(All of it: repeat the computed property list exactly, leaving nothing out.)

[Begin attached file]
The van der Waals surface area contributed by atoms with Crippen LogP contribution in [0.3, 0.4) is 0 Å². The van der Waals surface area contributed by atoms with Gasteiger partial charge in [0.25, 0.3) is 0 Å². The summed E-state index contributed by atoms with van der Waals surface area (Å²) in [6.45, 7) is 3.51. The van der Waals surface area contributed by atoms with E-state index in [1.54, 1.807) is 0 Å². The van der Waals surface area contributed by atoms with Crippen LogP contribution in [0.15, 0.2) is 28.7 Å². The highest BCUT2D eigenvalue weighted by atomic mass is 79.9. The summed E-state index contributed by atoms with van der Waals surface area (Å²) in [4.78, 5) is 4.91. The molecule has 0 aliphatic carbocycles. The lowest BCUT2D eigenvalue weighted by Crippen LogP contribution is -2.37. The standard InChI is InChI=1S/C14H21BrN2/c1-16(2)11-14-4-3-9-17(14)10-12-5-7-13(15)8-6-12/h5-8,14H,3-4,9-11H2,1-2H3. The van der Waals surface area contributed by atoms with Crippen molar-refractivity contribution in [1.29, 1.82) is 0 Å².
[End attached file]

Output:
The van der Waals surface area contributed by atoms with Crippen LogP contribution in [0.3, 0.4) is 0 Å². The van der Waals surface area contributed by atoms with Gasteiger partial charge in [0.25, 0.3) is 0 Å². The summed E-state index contributed by atoms with van der Waals surface area (Å²) in [6.45, 7) is 3.51. The van der Waals surface area contributed by atoms with E-state index in [1.54, 1.807) is 0 Å². The van der Waals surface area contributed by atoms with Crippen LogP contribution in [0.15, 0.2) is 28.7 Å². The highest BCUT2D eigenvalue weighted by atomic mass is 79.9. The summed E-state index contributed by atoms with van der Waals surface area (Å²) in [4.78, 5) is 4.91. The molecule has 0 aliphatic carbocycles. The lowest BCUT2D eigenvalue weighted by Crippen LogP contribution is -2.37. The standard InChI is InChI=1S/C14H21BrN2/c1-16(2)11-14-4-3-9-17(14)10-12-5-7-13(15)8-6-12/h5-8,14H,3-4,9-11H2,1-2H3. The van der Waals surface area contributed by atoms with Crippen molar-refractivity contribution in [1.29, 1.82) is 0 Å².